When a fresh knife 14 is introduced into the holder 15, the rear edge face of the knife is engaged by the studs 52, see the top part of FIG. 5. Once the knife 14 has been advanced by a predetermined distance, its rear edge face is engaged by both pairs of studs 52, 54 (see the positions 52', 54 in FIG. 5). If the knife 14 is advanced still further, its rear edge face is engaged solely by the studs 54 (see the positions 52", 54" in FIG. 5).

FIGS. 7 to 10 show that the actuating lever 64 may be manipulated to move the clamping lever 57 away from or toward the respective clamping plate 55 whereby the plate 55 may move away from the corresponding knife 14 (FIG. 8) or is forced against the knife (FIG. 7).

The arrow 67 indicates the direction in which the actuating lever 64 is rocked in order to move the plate 55 to clamping position, and the arrow 68 indicates the opposite direction in which the lever 64 is moved in order to disengage the plate 55 from the knife 14. When the actuating lever 64 is moved in the direction indicated by the arrow 67, the clamping lever 57 is moved from a deadcenter position and thereby presses the clamping plate 55 against the corresponding knife 14. When the lever 64 is rocked in the direction indicated by the arrow 68, the pin 65 is moved through an angle of 90 degrees (and upwardly, as viewed in FIG. 8) to thereby terminate the clamping action of the plate 55.

The rear sides 36 of the edges 14a on the knives 14 may be of tortuous (undulate or zig-zag) shape as disclosed in my aforementioned application Ser. No. 464,997. However, it is equally within the purview of my present invention to provide the knives 14 with straight cutting edges.

The grinding device 7 reciprocates in the longitudinal direction of the cutting edges 14a (see the double-headed arrow 7a in FIG. 2) in a manner as disclosed in the application Ser. No. 464,997. The device 7 is guided by ways 7b provided on the frame 1. It will be noted that the grinding wheel 39 engages the front sides 16 of the cutting edges 14a, i.e., such sides which face away from the outlet of the mouthpiece S. The wheel 39 also performs a cleaning action by removing from the cutting edges 14a tobacco juice which deposits on the front sides 16 while the cutting edges sever the cake 6.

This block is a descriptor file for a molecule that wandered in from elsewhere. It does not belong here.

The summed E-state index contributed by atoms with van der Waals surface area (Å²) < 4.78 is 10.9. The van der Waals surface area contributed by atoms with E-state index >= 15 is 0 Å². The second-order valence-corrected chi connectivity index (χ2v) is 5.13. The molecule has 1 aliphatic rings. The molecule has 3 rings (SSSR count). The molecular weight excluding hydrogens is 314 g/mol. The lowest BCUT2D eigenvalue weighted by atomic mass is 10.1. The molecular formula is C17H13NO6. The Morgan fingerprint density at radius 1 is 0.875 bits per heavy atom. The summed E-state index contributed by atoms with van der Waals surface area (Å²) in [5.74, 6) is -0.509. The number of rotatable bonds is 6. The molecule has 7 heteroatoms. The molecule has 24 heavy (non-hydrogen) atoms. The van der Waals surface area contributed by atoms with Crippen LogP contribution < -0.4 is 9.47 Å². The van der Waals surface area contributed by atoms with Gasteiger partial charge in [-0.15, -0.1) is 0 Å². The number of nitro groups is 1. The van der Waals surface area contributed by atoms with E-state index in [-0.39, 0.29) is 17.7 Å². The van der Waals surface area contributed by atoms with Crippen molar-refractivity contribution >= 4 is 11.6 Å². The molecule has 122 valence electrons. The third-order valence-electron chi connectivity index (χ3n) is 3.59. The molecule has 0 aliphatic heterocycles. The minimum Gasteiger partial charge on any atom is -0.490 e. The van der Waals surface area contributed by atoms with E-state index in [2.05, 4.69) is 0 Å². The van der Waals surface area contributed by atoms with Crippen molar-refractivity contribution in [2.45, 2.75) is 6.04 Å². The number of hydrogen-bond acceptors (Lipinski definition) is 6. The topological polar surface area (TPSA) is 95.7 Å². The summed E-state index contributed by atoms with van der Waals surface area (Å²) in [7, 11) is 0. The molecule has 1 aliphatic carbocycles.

A very important prerequisite for satisfactory operation of a tobacco shredding apparatus is that the knives must engage the cake 6 while being held in a predetermined angular position with reference to the plane of the cake. The angle 'must be such that the front end face 13 of the cake 6 should not press against the rear side 36 of the knife 14, i.e., that the cake should not rub against the knife during and immediately following the completion of a cutting action. Also, the freshly removed layer 9 should be free to descend by gravity without being entrained by the knife because the duration and extent of contact between the knife and the material to be out should be reduced to a minimum. This is important because the knife is likely to be coated with juice if it remains in longer-lasting contact with the tobacco leaves.